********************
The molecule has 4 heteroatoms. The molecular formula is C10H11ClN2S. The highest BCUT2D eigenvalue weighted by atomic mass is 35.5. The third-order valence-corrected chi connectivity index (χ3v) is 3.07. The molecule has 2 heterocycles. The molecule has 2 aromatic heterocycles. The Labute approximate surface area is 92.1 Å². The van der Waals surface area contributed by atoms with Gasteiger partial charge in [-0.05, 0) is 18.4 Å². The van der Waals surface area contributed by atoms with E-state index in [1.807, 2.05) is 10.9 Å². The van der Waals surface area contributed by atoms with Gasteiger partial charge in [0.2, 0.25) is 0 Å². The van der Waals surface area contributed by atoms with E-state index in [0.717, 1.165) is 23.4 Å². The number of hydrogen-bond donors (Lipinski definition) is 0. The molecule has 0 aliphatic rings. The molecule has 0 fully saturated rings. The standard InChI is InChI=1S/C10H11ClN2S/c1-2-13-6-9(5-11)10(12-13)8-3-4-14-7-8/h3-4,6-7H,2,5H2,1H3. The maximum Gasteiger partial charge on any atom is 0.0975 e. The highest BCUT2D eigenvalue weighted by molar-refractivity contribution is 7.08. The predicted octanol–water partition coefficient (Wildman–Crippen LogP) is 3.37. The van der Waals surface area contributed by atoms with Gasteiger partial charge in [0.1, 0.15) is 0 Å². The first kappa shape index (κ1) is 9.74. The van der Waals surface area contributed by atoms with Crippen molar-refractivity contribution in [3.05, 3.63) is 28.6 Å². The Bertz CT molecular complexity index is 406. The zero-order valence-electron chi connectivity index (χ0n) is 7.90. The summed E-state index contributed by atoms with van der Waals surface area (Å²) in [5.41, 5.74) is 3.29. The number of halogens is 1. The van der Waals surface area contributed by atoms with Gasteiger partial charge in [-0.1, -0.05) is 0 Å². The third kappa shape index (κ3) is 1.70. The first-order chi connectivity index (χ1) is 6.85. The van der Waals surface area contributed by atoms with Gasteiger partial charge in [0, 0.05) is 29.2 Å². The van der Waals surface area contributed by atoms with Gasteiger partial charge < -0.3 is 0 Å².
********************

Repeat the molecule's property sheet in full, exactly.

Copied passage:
The molecule has 4 heteroatoms. The molecular formula is C10H11ClN2S. The highest BCUT2D eigenvalue weighted by atomic mass is 35.5. The third-order valence-corrected chi connectivity index (χ3v) is 3.07. The molecule has 2 heterocycles. The molecule has 2 aromatic heterocycles. The Labute approximate surface area is 92.1 Å². The van der Waals surface area contributed by atoms with Gasteiger partial charge in [-0.05, 0) is 18.4 Å². The van der Waals surface area contributed by atoms with E-state index in [1.807, 2.05) is 10.9 Å². The van der Waals surface area contributed by atoms with Gasteiger partial charge in [0.2, 0.25) is 0 Å². The van der Waals surface area contributed by atoms with E-state index in [0.717, 1.165) is 23.4 Å². The number of hydrogen-bond donors (Lipinski definition) is 0. The molecule has 0 aliphatic rings. The molecule has 0 fully saturated rings. The standard InChI is InChI=1S/C10H11ClN2S/c1-2-13-6-9(5-11)10(12-13)8-3-4-14-7-8/h3-4,6-7H,2,5H2,1H3. The maximum Gasteiger partial charge on any atom is 0.0975 e. The highest BCUT2D eigenvalue weighted by molar-refractivity contribution is 7.08. The predicted octanol–water partition coefficient (Wildman–Crippen LogP) is 3.37. The van der Waals surface area contributed by atoms with Gasteiger partial charge in [0.1, 0.15) is 0 Å². The first kappa shape index (κ1) is 9.74. The van der Waals surface area contributed by atoms with Crippen molar-refractivity contribution in [3.05, 3.63) is 28.6 Å². The Bertz CT molecular complexity index is 406. The zero-order valence-electron chi connectivity index (χ0n) is 7.90. The summed E-state index contributed by atoms with van der Waals surface area (Å²) in [5.41, 5.74) is 3.29. The number of halogens is 1. The van der Waals surface area contributed by atoms with Gasteiger partial charge in [-0.1, -0.05) is 0 Å². The third kappa shape index (κ3) is 1.70. The first-order chi connectivity index (χ1) is 6.85. The van der Waals surface area contributed by atoms with Gasteiger partial charge in [0, 0.05) is 29.2 Å². The van der Waals surface area contributed by atoms with Gasteiger partial charge < -0.3 is 0 Å².